Play on Expectations
One of the things that really sucked me into the novel was the set up of the characters. In most books the reader expects to start out with a character and follow them through on their journey. This different because soon after meeting Hermann we meet Alfred who is clearly the more dominating personality and the one who can view events in a more observational manner. From this point on the book starts to follow him and his views instead of Hermann which would have made sense ,since he is basically going through the most tragic experience in his life. Alfred though is the character who actually has the space to observe the world and analyze what is happening and this is due to the fact that he is not completely indoctrinated. At any rate this design of leading the reader to assume one thing and make deductions about how the course of the novel will go based on the main character gets thrown out the window almost as soon as they are formed. After being introduced to Alfred the reader has to rework their expectations from reading in the mind of someone who has faith in the system to someone who is very cynical of all that is going on. I feel like this happens several times throughout the novel and it helps to keep things interesting since otherwise, at least through chapter six, the book has largely been a telling of the history of the world rather than anything actually happening. If the reader had not had to deal with the constant shifting of focus they may have become bored with the novel.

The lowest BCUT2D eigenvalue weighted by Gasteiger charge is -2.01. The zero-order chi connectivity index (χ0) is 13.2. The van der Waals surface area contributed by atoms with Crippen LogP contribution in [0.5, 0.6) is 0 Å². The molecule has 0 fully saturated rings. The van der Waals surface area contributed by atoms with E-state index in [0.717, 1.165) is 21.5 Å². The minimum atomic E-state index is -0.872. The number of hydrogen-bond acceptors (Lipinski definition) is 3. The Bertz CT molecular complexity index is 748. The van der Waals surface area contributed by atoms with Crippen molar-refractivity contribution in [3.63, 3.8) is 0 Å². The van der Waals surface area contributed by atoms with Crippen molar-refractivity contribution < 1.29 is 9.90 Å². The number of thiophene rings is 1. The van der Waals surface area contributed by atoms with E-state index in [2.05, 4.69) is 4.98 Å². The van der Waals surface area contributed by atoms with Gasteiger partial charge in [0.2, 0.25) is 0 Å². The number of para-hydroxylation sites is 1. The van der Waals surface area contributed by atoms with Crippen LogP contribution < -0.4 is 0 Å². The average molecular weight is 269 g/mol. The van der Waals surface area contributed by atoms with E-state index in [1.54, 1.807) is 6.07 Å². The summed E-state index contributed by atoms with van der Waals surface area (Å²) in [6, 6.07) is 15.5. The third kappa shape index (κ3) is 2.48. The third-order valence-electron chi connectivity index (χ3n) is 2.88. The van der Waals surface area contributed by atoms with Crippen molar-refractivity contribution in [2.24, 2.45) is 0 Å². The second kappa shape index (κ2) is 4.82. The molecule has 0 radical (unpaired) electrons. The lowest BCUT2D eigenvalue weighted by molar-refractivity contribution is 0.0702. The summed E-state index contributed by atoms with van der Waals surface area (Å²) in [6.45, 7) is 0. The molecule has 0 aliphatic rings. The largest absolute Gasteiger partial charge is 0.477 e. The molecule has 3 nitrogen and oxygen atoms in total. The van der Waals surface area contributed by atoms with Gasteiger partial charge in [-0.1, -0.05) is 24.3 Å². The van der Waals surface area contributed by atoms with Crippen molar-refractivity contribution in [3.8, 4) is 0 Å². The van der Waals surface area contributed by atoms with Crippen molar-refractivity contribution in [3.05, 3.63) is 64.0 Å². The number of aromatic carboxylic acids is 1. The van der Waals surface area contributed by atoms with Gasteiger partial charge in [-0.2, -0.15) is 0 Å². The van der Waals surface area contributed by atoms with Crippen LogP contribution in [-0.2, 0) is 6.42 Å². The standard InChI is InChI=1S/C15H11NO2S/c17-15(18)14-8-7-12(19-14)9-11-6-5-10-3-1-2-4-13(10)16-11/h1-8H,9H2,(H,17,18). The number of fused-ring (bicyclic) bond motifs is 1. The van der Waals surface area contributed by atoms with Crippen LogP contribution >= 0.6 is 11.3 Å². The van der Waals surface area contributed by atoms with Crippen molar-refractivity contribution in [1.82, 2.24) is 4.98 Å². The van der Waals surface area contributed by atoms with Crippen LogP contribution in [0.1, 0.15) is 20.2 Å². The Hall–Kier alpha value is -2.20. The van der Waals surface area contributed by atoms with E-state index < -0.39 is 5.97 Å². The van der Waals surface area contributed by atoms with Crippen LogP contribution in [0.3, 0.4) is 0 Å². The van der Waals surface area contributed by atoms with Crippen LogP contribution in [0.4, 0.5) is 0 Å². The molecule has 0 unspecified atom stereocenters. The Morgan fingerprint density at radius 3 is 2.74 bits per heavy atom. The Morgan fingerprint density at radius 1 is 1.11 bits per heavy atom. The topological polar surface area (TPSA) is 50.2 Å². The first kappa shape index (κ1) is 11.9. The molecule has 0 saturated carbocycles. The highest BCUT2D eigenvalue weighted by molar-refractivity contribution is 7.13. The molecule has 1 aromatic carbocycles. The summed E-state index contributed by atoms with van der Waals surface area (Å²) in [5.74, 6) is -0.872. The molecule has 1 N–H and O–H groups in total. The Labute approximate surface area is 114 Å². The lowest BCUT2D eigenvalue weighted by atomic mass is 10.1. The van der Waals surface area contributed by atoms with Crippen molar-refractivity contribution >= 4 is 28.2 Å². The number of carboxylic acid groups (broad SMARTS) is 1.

1. Burdekin, Katharine. Swastika Night. New York: Feminist Press, 1985. Print.